The key to B-roll is to keep it short–I recommend under 3 minutes. Chances are, if you are lucky enough to actually get your footage on the air, only about 10-30 seconds will air. You may want to supplement your footage with short interview segments by directors or stars.
Here are some examples of how you can use video to promote your show:
Last month, I wrote a post on the importance of having a good publicity photo. This month, I talk about the importance of having a good production photo.
But, you say, photo shoots are expensive and time-consuming. Can’t I get away with just one?
Nope, sorry, not gonna do it. Here’s why:
1. You need production photos for your archives. You never know when you might need archive photos: for your website, grant applications, etc.
2. If you were lucky enough to get preview coverage, you must have different photos to acccompany your review. Newspapers generally don’t like to run the same photos that they ran for previews, and they generally like to run photos that are from the show, with the actual set, costumes, lights, props and actors.
Usually, these shoots take place during the final dress rehearsal, so the photographer can flit around and take the pictures without disturbing the audience. Alternatively, some people schedule it for the break between two-show days. The earlier the better–if you have dalies reviewing your show, you’ll need them pretty quickly, so that’s why most people go with the final dress rehearsal option.
Here’s one last tip for you (thanks to Simon for this one): most of the indie companies I work for don’t have the ability to upload their photos to a website for the press to download, which is what the big companies do. Flickr doesn’t work, because it won’t let you upload the size of photos you need to for publication. Photo Bucket is an excellent alternative. Allows you to store your high-res photos, all you have to do is email the URL to the press.
See what happens when you start a blog? I’m sitting a panel at the 2008 Making a Scene Conference today with two delightful Rebeccas; Bollwitt and Coleman, alphabetically. We’ll be discussing The New Face of Marketing: Facebook, text and the bloggers’ world. apparently.
MaS, for anyone who might not know, is our professional theatre community’s annual conference, now in its ninth year. Hosted by the GVPTA, it’s four days packed full of workshops and discussion of this art of ours You can read more info here.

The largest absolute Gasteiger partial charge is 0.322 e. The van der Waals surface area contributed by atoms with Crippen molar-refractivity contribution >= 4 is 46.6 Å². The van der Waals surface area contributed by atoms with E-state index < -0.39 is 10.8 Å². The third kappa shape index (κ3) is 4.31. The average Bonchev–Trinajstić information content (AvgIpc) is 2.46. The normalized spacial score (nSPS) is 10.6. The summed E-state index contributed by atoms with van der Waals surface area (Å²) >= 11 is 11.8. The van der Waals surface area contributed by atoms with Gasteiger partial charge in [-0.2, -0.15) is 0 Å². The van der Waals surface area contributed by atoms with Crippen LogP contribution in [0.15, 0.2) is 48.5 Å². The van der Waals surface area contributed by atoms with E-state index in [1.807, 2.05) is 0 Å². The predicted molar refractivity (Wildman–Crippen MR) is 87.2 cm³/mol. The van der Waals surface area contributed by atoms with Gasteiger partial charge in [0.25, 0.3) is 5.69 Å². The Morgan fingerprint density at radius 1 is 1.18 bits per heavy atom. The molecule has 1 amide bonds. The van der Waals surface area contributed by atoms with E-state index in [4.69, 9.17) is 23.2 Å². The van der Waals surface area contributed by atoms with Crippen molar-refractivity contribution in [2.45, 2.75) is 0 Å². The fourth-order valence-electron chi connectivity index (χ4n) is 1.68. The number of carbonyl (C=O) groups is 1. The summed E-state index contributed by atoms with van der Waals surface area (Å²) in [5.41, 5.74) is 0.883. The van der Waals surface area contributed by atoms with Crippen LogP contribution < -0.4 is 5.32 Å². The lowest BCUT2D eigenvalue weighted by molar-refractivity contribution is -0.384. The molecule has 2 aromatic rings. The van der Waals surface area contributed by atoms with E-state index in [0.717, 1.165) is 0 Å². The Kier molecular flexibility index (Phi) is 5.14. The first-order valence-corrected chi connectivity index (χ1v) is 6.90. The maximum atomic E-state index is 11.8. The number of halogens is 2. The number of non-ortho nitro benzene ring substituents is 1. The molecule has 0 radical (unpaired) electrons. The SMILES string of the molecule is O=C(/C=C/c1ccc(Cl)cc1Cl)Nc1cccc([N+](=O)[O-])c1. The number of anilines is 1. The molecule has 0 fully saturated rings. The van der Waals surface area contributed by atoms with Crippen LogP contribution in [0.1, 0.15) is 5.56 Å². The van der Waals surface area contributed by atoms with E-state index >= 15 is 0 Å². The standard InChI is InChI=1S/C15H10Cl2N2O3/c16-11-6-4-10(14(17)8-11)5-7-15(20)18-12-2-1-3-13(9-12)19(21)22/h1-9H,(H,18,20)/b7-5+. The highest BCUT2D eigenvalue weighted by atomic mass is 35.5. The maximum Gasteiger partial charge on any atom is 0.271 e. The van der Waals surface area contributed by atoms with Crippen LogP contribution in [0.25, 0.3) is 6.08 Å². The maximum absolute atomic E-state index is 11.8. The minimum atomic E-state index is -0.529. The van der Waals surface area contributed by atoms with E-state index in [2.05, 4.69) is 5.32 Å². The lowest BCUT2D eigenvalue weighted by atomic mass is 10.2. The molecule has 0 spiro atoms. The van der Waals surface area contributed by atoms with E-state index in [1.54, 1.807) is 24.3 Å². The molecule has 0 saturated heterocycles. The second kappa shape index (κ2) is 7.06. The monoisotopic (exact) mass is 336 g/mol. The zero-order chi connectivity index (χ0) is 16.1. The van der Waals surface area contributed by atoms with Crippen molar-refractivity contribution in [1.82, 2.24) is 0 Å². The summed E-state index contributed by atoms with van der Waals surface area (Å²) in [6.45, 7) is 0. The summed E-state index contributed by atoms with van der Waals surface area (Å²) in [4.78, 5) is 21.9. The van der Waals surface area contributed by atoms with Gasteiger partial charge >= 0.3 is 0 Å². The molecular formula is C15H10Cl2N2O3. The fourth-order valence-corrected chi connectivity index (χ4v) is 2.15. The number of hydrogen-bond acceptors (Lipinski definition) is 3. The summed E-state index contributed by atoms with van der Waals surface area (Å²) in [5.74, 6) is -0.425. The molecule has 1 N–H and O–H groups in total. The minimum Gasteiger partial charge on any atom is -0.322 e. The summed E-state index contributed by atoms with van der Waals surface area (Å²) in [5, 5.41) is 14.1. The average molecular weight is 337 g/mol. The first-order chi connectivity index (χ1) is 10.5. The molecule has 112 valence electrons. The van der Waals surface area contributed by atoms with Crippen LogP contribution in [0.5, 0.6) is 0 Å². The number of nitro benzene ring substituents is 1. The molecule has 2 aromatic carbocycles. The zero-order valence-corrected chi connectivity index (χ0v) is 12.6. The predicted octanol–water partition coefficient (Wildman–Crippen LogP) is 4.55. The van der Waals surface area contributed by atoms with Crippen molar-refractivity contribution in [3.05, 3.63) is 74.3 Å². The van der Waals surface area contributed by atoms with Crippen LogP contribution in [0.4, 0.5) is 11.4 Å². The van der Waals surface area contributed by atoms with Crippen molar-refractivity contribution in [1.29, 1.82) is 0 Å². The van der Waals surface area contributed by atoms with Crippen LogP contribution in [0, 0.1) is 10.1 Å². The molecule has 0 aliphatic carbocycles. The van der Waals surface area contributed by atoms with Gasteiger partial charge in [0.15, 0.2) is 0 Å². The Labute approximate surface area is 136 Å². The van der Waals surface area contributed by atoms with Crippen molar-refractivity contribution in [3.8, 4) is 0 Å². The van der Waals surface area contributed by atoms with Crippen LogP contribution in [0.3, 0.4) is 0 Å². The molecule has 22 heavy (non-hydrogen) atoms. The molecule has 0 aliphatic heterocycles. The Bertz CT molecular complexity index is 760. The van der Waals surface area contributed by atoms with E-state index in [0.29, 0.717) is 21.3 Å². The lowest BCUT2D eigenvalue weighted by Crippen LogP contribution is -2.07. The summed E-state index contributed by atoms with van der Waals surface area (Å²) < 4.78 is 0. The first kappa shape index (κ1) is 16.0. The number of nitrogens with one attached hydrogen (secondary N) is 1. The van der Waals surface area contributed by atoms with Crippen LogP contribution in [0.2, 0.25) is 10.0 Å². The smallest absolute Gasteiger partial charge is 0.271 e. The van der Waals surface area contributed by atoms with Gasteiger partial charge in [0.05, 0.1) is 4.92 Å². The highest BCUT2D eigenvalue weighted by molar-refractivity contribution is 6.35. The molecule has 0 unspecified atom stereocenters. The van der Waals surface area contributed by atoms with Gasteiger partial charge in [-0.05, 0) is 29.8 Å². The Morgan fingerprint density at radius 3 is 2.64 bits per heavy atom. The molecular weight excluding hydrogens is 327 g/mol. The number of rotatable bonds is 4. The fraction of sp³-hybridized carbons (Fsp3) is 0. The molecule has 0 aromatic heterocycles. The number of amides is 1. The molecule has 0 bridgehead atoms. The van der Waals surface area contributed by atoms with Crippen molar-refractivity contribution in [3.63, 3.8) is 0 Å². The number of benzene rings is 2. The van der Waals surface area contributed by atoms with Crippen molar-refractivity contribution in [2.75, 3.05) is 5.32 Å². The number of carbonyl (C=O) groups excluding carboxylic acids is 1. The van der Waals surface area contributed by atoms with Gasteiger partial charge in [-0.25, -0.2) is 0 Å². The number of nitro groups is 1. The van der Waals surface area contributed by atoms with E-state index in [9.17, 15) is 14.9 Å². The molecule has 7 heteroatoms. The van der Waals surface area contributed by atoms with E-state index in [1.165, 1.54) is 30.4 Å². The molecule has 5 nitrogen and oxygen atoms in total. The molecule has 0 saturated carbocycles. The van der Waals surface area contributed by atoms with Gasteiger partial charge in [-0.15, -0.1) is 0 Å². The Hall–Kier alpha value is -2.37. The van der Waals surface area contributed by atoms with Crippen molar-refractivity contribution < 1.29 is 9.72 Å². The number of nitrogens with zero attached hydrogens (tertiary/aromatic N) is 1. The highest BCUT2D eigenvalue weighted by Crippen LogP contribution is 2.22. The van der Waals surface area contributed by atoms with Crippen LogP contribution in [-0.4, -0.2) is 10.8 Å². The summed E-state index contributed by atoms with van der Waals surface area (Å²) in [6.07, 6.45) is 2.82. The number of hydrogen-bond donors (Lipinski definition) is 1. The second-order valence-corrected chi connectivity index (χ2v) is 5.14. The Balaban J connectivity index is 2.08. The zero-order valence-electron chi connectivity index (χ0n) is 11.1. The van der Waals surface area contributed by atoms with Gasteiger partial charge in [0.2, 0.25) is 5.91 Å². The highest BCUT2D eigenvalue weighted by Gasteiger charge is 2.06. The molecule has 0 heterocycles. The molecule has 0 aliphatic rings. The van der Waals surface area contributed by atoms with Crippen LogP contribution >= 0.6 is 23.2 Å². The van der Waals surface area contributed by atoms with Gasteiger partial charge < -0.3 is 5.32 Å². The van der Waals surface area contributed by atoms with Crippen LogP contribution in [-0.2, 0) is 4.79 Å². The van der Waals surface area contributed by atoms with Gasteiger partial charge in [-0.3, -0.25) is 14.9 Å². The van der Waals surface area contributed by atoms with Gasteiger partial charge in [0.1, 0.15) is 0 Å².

Our panel is today at 1:30 in the upper lobby of the Arts Club Granville Island Stage. Please stop by if you’ve got the time. I’m in pretty good company.
If you are producing a play, you know you need them. Gone are the days of putting the word out about a photo call, and having a bunch of photographers and TV cameras show up to get a shot to accompany a story or review. Those guys just don’t have the resources–you have to bring it to them. And, you gotta be smart about it.
A good publicity photo is more than a necessity. A really interesting and arresting image can actually get you additional media coverage. I recently did publicity for TigerMilk Collective’s Exit Commander Kitty. I got them a preview in the Vancouver Province, but they got themselves on the cover of the entertainment section with this photo.
Here are some tips for getting a great picture.
1. Hire a pro. Having your BFF take a bunch of photos with their Cannon Sureshot is not going to cut it. Figure out how much money you have to spend, then put it out some photographers, and see what they can do for you. Try to hire someone that specializes in theatre photography, and look at their websites and past work. My favorite is Pink Monkey Studios. They did this fantastic image for Metamorphoses.
2. Go for a theme. Do not, under any circumstances, and I can’t emphasize this enough, take a publicity shot that is a scene from the play. Many theatre companies get caught up in “but the set’s not done yet, the costumes aren’t done yet, we can’t get the shot.” You don’t need the set, you don’t need the costumes, what you need is an idea. Think about your show, and try to boil it down to theme that is only a few words long. And then think about a visual image for your theme. Think ‘iconic.’ This image from Beirut is one of my all-time favorites.
3. Get a little variety. Newspapers will often ask for “portrait” (which means the longest part of the photo is vertical) or “landscape” (which means the longest part of the photo is horizonal). It depends upon what kind of space they have to fit the photo in, so make sure you have good shots in both formats.
4. But not too much variety. There was a time in the past when you needed to have B&W and Colour. Not any more. Just take colour shots. Do B&W if you want, for emphasis, or to fit with your theme, but these guys all have Photoshop and know how to use it.
5. Go big. The newspapers like photos that are as big as you can get them. So that means, a really high resolution, like 300dpi, and big (often they are 4-5MGs each). That way, they can do what they like with them–use them big, like on the cover of the entertainment section, or crop them down or shrink them to accompany a review.
6. Know your cutlines. Cutlines are the information about who is in the photo–the names of the actors, the characters they play, and it’s good to include the name of the photographer, although a lot of papers can’t print that.
7. Timing is everything. Lots of people like to use their publicity shot for posters, etc., so often they are done long before rehearsals even start. Even earlier if you are planning a season brochure. If you don’t have them done that early, I recommend you get them done as early as possible–no less than 2-3 weeks before you open so that you have images to go along with previews.
Publicity pictures are an incredibly important part of marketing your show, so do put lots of thought and care into them.
Look for information on Production Photo shoots and B-roll in future posts.
Until then, here’s to bums in seats everywhere!
“Business-y” Photo of Rebecca by Pink Monkey Studios
Rebecca is a contributing columnist and founder of Titania Productions, a Vancouver Marketing and Public Relations Company. For more of Rebecca’s Art of the Business advise and observations, check out her blog here.